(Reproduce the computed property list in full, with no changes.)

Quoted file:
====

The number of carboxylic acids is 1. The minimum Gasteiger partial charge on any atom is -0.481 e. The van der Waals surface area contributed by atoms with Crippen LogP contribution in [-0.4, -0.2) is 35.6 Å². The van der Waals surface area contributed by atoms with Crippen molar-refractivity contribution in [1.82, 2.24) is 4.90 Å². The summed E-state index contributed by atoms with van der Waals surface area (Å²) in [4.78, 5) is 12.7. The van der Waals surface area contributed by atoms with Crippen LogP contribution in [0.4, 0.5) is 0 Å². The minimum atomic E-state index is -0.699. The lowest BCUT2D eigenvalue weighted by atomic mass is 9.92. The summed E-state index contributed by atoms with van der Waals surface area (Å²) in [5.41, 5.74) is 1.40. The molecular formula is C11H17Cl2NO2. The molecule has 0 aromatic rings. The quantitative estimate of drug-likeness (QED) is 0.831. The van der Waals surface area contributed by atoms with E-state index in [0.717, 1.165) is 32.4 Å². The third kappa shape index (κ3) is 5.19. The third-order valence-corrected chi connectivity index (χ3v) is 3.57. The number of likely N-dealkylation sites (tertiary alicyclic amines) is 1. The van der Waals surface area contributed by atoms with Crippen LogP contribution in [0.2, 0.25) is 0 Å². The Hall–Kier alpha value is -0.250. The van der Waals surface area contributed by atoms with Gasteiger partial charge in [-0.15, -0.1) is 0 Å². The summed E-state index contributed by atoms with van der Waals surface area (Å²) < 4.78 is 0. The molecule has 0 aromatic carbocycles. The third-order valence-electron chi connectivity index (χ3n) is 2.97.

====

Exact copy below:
The number of carboxylic acids is 1. The minimum Gasteiger partial charge on any atom is -0.481 e. The van der Waals surface area contributed by atoms with Crippen LogP contribution in [-0.4, -0.2) is 35.6 Å². The van der Waals surface area contributed by atoms with Crippen molar-refractivity contribution in [1.82, 2.24) is 4.90 Å². The summed E-state index contributed by atoms with van der Waals surface area (Å²) in [4.78, 5) is 12.7. The van der Waals surface area contributed by atoms with Crippen LogP contribution in [0.4, 0.5) is 0 Å². The minimum atomic E-state index is -0.699. The lowest BCUT2D eigenvalue weighted by atomic mass is 9.92. The summed E-state index contributed by atoms with van der Waals surface area (Å²) in [5.41, 5.74) is 1.40. The molecular formula is C11H17Cl2NO2. The molecule has 0 aromatic rings. The quantitative estimate of drug-likeness (QED) is 0.831. The van der Waals surface area contributed by atoms with E-state index in [0.717, 1.165) is 32.4 Å². The third kappa shape index (κ3) is 5.19. The third-order valence-corrected chi connectivity index (χ3v) is 3.57. The number of likely N-dealkylation sites (tertiary alicyclic amines) is 1. The van der Waals surface area contributed by atoms with Crippen LogP contribution in [0.2, 0.25) is 0 Å². The Hall–Kier alpha value is -0.250. The van der Waals surface area contributed by atoms with Gasteiger partial charge in [-0.15, -0.1) is 0 Å². The summed E-state index contributed by atoms with van der Waals surface area (Å²) < 4.78 is 0. The molecule has 0 aromatic carbocycles. The third-order valence-electron chi connectivity index (χ3n) is 2.97.